• Cause-and-effect diagram (also called Ishikawa or fishbone chart):Identifies many possible causes for an effect or problem and sorts ideasinto useful categories.Check sheet: A structured, prepared form for collecting and analyzingdata; a generic tool that can be adapted for a wide variety of purposes.Control charts: Graphs used to study how a process changes over time.Histogram: The most commonly used graph for showing frequencydistributions, or how often each different value in a set of data occurs.Pareto chart: Shows on a bar graph which factors are more significant.Scatter diagram: Graphs pairs of numerical data, one variable on eachaxis, to look for a relationship.Stratification: A technique that separates data gathered from a variety ofsources so that patterns can be seen (some lists replace “stratification”with “flowchart” or “run chart”).

    • Excerpted from Nancy R. Tague’s The Quality Toolbox, Second Edition, ASQQuality Press, 2005, page 15.

    Seven Quality Control Tools

    3-165

    http://asq.org/learn-about-quality/cause-analysis-tools/overview/fishbone.htmlhttp://asq.org/learn-about-quality/data-collection-analysis-tools/overview/check-sheet.htmlhttp://asq.org/learn-about-quality/data-collection-analysis-tools/overview/control-chart.htmlhttp://asq.org/learn-about-quality/data-collection-analysis-tools/overview/histogram.htmlhttp://asq.org/learn-about-quality/cause-analysis-tools/overview/pareto.htmlhttp://asq.org/learn-about-quality/cause-analysis-tools/overview/scatter.htmlhttp://asq.org/learn-about-quality/data-collection-analysis-tools/overview/stratification.htmlhttp://asq.org/quality-press/display-item/index.html?item=H1224

  • Tools of TQM

    Tools for Generating Ideas

    Check sheets

    Scatter diagrams

    Cause-and-effect diagrams

    Tools to Organize the Data

    Pareto charts

    Flowcharts

    166

  • Tools of TQM

    Tools for Identifying Problems

    Histogram

    Statistical process control chart

    167

  • /

    /

    / / /// /

    // ///

    // ////

    ///

    //

    /

    Hour

    Defect 1 2 3 4 5 6 7 8

    A

    B

    C

    /

    /

    //

    /

    Seven Tools of TQM

    Check Sheet: An organized method of recording data

    168

  • Seven Tools of TQM

    Scatter Diagram: A graph of the value of one variable vs. another variable

    Absenteeism

    Pro

    du

    cti

    vit

    y

    169

  • Seven Tools of TQM

    Cause-and-Effect Diagram: A tool that identifies process elements (causes) that might effect an outcome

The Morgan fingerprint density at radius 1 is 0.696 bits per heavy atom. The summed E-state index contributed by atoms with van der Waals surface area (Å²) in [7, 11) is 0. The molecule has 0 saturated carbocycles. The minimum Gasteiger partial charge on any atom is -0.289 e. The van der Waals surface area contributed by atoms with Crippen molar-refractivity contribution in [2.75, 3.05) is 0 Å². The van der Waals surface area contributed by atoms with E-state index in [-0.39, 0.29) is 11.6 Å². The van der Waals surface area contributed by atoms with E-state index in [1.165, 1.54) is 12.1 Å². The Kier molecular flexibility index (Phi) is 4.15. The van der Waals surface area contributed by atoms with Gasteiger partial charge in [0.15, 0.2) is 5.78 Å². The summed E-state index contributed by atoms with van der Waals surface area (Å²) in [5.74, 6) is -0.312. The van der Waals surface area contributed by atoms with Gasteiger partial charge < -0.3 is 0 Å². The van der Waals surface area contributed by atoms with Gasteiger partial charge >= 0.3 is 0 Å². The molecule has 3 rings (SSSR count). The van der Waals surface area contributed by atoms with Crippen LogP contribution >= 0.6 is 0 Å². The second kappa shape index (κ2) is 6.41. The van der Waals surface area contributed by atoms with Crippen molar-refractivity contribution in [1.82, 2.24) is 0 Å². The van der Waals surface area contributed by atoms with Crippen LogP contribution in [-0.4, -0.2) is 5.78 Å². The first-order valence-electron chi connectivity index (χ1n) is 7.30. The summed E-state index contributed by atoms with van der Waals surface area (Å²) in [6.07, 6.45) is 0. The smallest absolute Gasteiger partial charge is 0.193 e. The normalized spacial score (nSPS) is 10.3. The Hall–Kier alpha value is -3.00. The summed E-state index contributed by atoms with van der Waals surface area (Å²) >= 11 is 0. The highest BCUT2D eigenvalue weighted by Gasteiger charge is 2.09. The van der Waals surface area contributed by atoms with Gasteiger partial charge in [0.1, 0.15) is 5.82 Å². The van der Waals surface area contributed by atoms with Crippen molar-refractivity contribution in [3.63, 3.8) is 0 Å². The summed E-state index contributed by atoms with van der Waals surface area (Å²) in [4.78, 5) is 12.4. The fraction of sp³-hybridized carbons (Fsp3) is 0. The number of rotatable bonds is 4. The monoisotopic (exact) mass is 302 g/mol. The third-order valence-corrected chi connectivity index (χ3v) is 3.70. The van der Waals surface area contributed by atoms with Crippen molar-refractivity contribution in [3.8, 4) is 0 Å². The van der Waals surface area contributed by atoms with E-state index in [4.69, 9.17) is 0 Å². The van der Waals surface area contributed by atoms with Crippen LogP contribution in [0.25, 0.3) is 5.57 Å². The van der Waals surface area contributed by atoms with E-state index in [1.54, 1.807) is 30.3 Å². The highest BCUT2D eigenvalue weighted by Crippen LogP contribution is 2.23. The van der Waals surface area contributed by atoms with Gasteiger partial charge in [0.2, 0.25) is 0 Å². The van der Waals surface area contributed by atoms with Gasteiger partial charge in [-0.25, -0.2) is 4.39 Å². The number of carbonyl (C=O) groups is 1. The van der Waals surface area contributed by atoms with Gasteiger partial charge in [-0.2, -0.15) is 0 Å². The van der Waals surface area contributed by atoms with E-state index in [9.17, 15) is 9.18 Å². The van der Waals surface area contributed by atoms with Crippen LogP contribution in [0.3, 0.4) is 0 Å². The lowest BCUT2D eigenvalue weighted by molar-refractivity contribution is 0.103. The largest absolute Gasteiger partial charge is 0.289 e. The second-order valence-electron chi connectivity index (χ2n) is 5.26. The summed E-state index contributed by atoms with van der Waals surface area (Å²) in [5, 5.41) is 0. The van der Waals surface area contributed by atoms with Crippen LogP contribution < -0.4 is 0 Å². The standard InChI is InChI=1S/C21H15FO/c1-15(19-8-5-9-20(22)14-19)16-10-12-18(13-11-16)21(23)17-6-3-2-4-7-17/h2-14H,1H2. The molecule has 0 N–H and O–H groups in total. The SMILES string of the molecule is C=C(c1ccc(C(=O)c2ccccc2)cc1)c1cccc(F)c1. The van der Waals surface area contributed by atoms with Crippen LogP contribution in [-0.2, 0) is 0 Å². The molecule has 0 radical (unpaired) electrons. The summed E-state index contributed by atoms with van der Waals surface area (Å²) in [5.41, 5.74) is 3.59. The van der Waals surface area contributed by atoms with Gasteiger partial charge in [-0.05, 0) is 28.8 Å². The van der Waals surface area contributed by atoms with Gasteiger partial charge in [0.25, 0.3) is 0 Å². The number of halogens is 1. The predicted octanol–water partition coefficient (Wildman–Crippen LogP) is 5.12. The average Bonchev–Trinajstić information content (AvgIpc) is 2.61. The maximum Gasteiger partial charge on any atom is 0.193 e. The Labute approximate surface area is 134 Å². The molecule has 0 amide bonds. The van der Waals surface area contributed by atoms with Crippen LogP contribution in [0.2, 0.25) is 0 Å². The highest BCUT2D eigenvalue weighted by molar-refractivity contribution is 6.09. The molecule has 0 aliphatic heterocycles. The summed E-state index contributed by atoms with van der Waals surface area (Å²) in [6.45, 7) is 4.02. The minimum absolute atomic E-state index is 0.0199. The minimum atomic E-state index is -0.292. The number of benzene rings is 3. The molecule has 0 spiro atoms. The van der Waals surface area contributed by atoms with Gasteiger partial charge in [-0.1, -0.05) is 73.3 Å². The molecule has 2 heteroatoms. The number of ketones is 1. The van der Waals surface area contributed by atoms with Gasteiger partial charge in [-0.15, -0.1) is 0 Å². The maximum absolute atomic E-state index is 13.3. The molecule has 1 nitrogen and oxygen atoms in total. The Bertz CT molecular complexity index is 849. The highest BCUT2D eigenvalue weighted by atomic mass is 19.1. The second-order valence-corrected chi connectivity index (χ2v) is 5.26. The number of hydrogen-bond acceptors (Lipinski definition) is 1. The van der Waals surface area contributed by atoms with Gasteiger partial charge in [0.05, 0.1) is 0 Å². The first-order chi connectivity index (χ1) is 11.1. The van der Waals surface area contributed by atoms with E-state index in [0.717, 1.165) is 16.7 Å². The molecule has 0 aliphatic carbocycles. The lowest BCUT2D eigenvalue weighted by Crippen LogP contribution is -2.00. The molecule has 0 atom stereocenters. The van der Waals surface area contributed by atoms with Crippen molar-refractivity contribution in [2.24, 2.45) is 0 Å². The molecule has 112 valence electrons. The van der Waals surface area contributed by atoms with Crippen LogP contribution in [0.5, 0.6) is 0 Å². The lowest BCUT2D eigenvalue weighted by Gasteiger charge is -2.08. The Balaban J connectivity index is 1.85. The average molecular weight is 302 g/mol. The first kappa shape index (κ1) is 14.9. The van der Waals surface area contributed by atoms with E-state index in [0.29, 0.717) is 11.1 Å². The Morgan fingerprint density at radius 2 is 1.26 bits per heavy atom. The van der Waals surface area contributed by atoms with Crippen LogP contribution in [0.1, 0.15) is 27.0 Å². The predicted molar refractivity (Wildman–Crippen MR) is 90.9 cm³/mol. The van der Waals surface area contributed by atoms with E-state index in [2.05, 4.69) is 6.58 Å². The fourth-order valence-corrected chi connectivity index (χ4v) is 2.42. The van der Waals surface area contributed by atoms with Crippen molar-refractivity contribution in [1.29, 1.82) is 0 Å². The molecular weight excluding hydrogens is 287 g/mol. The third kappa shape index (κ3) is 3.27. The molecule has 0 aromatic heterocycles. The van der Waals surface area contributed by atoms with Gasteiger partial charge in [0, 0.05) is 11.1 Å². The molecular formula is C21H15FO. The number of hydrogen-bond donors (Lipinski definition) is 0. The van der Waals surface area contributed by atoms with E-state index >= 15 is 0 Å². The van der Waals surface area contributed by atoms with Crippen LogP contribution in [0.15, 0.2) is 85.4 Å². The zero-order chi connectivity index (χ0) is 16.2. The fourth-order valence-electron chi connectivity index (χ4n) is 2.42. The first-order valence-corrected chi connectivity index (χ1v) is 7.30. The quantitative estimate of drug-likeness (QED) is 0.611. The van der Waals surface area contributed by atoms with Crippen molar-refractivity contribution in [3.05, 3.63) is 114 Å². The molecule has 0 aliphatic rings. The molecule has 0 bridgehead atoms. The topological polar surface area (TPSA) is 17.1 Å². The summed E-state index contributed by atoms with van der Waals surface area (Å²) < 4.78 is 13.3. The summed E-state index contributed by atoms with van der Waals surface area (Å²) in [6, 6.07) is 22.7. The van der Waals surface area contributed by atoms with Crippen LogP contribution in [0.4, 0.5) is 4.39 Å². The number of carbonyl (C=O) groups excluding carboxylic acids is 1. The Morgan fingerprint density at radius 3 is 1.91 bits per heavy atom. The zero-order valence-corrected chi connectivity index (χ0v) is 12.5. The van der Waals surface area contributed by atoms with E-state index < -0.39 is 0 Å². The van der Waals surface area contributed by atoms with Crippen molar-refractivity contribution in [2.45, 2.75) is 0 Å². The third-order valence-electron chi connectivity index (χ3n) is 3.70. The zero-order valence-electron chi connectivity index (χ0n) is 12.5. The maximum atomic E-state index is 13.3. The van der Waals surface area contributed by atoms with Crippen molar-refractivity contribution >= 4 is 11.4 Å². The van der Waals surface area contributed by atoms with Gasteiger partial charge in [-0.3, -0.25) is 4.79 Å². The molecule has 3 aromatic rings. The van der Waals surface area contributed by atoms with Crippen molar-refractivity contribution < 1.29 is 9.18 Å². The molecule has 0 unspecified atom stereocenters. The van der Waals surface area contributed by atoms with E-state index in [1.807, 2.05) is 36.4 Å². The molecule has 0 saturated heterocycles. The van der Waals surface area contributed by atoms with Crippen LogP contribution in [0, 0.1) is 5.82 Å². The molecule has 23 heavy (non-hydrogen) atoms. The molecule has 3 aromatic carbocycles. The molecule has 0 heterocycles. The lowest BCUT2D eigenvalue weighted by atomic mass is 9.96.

Cause

    Materials Methods

    Manpower Machinery

    Effect

    170

  • Seven Tools of TQM

    Pareto Chart: A graph to identify and plot problems or defects in descending order of frequency

    Fre

    qu

    en

    cy

    Pe

    rce

    nt

    A B C D E

    171

  • Seven Tools of TQM

    Flowchart (Process Diagram): A chart that describes the steps in a process

    172

  • Seven Tools of TQM

    Histogram: A distribution showing the frequency of occurrences of a variable

    Distribution

    Repair time (minutes)

    Fre

    qu

    en

    cy

    173

  • Seven Tools of TQM

    Statistical Process Control Chart: A chart with time on the horizontal axis to plot values of a statistic

    Upper control limit

    Target value

    Lower control limit

    Time

    174

  • Cause-and-Effect Diagrams

    Material(ball)

    Method(shooting process)

    Machine(hoop &

    backboard)

    Manpower(shooter)

    Missed free-throws

    Rim alignment

    Rim size

    Backboard stability

    Rim height

    Follow-through

    Hand position

    Aiming point

    Bend knees

    Balance

    Size of ball

    Lopsidedness

    Grain/Feel (grip)

    Air pressure

    Training

    Conditioning Motivation

    Concentration

    Consistency

    175

  • Pareto Charts

    Number of

    occurrences

    Room svc Check-in Pool hours Minibar Misc.72% 16% 5% 4% 3%

    12

    4 3 2

    54

    – 100

    – 93– 88

    – 72

    70 –

    60 –

    50 –

    40 –

    30 –

    20 –

    10 –

    0 –

    Fre

    qu

    en

    cy (

    nu

    mb

    er)

    Causes and percent of the total

    Cu

    mu

    lati

    ve p

    erc

    en

    t

    Data for October

    176

  • Flow Charts

    MRI Flowchart

    1. Physician schedules MRI2. Patient taken to MRI3. Patient signs in4. Patient is prepped5. Technician carries out MRI6. Technician inspects film

    7. If unsatisfactory, repeat8. Patient taken back to room9. MRI read by radiologist10. MRI report transferred to

    physician11. Patient and physician discuss

    11

    10

    20%

    9

    880%

    1 2 3 4 5 6 7

    177

  • Statistical Process Control (SPC)

    Uses statistics and control charts to tell when to take corrective action

    Drives process improvement

    Four key steps

    Measure the process

    When a change is indicated, find the assignable cause

    Eliminate or incorporate the cause

    Restart the revised process

    178

  • An SPC Chart

    Upper control limit

    Coach’s target value

    Lower control limit

    Game number

    | | | | | | | | |

    1 2 3 4 5 6 7 8 9

    20%

    10%

    0%

    Plots the percent of free throws missed

    179

  • Chapter 4

    • Quality and Productivity

    180

  • Quality & Productivity

    181

  • 182

    Quality Control

  • Significance Quality Control

  • 184

    Methods of Quality Control

  • 185

    Methods of Quality Control

  • 186

    Productivity

  • 187

    Dikkat

  • 188

    Significance

  • 189

    Measurement of Productivity

  • 190

    Örnek

  • 191

    Örnek

  • 192

    Örnek

  • 193

    Factors Influencing Productivity

  • 194

    Factors Influencing Productivity